“I’m sorry, honey, I didn’t mean to.”

“Oh, by the way,” she said as she got up, putting aside the paper, “I have to work late again today, so I might just have dinner at work. That okay with you?”

“It is what it is what it is, I guess,” he said and popped a piece of fruit into his mouth.


 

Context for this piece: Each day of this new year I will be setting aside about half an hour to write a short text, any kind of text. I will use four random prompts generated by an app called Writing Challenge, with five minutes of writing dedicated to each prompt, bringing it up to a total of 20 minutes of writing for each text.

The prompts are marked in bold letters and a full list can be found here:

  • Start with a dialogue that begins with the words “Why didn’t you come?”
  • Include a newspaper in the plot
  • Include the word “war”
  • Include “a piece of fruit” in the last sentence
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Ballerina (#3)

 

What the hell are you talking about?!” And off she went again on another one of her rants. He sighed, not too passionately or it might just give her more incentive to raise her voice even louder. So far none of the people riding the subway with them were staring. Yet.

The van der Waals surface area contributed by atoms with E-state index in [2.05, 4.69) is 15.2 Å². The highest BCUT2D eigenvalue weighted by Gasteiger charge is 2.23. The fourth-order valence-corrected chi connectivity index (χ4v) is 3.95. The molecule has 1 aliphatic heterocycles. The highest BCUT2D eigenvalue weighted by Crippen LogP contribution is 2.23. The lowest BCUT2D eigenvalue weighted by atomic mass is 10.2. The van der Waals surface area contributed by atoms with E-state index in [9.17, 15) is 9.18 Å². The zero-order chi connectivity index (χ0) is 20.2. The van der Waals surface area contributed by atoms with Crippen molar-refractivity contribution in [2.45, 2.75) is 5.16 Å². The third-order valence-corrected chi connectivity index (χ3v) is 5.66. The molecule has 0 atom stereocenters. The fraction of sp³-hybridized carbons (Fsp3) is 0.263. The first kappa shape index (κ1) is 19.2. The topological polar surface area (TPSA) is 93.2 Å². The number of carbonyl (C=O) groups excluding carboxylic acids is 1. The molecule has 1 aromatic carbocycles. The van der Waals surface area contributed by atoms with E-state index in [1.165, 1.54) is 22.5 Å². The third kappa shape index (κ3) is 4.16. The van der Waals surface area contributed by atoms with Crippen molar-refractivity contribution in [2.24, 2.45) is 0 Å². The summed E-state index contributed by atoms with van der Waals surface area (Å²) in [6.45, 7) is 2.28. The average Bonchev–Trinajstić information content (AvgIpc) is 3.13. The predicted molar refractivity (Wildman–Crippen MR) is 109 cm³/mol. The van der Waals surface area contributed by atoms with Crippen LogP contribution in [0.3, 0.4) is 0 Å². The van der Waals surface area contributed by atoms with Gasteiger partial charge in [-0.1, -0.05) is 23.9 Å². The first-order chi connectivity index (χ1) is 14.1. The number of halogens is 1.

“All I’m saying is that Ella wasn’t the one who decided this. So cut her some slack. She has feelings, too, you know,” he said, trying to keep the accusation in his voice down to a minimum. He really couldn’t blame her for getting angry about this. But her anger had a tendency of drowning out everybody else’s needs. Mostly his. Maybe that was because he never got angry at anything. Not even when it would probably be the healthiest thing to do, for him and everyone around him. There always just seemed to be too many other feelings to consider, too many other people getting angry, or sad, or disappointed that there was no time left for him to do so. In those kind of situations she would get angry on his behalf. And then at him, for not getting angry himself.

“I’m very much aware of the fact that Ella has feelings,” she brought out through gritted teeth. Good. She was making an effort to reign in the fire inside of her.